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Abstract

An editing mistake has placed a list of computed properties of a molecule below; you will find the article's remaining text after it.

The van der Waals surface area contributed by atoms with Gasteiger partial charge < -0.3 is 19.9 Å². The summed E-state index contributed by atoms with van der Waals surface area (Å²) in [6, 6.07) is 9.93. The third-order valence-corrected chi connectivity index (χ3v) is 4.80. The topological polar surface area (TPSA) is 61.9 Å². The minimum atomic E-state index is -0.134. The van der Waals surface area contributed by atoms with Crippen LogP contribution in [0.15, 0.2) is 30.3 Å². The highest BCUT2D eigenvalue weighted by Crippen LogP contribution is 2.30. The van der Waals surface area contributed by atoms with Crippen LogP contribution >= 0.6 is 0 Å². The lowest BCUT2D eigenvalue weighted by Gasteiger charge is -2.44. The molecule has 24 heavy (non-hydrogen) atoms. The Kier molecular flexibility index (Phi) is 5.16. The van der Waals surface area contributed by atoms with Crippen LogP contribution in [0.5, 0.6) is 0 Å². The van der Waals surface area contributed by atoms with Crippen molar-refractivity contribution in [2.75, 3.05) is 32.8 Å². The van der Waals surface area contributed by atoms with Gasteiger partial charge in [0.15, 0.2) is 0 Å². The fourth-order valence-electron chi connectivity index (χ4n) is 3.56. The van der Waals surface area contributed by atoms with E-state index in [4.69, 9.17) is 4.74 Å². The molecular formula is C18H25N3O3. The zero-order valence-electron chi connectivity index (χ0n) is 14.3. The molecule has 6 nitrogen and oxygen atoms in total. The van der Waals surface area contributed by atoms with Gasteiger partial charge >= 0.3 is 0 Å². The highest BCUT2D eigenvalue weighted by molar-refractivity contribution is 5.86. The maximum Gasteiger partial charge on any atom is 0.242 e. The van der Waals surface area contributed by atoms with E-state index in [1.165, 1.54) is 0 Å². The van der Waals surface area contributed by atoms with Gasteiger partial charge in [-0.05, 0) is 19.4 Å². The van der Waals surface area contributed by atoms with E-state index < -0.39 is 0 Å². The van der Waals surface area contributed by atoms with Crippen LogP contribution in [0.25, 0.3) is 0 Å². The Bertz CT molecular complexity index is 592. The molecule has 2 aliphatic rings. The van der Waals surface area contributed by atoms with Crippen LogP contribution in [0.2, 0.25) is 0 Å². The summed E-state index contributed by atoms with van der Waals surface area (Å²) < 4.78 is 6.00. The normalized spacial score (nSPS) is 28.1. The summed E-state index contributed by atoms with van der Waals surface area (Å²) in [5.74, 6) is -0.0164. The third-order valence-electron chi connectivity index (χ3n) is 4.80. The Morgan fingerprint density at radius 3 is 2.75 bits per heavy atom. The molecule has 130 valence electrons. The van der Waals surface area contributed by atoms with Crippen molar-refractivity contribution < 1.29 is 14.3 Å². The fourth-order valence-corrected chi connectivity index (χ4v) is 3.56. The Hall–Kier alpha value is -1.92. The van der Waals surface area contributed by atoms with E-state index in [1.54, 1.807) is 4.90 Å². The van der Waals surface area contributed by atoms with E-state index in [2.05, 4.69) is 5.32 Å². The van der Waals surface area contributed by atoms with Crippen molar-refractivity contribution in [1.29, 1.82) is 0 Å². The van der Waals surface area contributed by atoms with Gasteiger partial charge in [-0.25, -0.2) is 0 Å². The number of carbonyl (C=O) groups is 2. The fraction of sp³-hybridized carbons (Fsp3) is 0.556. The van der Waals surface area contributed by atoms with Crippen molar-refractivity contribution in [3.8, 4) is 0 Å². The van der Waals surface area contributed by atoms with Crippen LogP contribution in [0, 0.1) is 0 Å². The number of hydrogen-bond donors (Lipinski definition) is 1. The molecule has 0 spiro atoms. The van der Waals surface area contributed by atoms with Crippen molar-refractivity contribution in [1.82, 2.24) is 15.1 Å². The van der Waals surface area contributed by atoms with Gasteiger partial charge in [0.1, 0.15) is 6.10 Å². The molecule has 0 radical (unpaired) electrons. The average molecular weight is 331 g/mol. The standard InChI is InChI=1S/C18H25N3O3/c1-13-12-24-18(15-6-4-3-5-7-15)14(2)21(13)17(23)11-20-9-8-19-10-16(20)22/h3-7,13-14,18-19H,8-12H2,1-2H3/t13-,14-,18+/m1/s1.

From its earliest days in London in 1858, the Geologists’ Association (GA) brought together people from all backgrounds – amateur and professional geologists, men, women and children – to share their enthusiasm for geology and their desire to seek out and explore the geological world around them. The travels of the Geologists’ Association, in search of geological enlightenment, are documented in the Proceedings of the Geologists’ Association. These include accounts of organized excursions, detailing the geology seen and describing the discussion had, the refreshments taken and the transport used. Bringing these accounts to life is the Geologists’ Association’s Carreck Archive, which provides a rare insight into the world of the early geotourist documenting both familiar and lost places. Much is owed to the skill of the photographers such as T. W. Reader, whose albums document the field meetings between 1907 and 1919, while the spirit of the early travelling Geologists’ Association is captured in the albums of Miss M. S. Johnston. This paper explores the early travels of the Geologists’ Association through the literal views of the Carreck Archive and accounts in its literature, and the establishment of the GA as an inadvertent geotourism agent.

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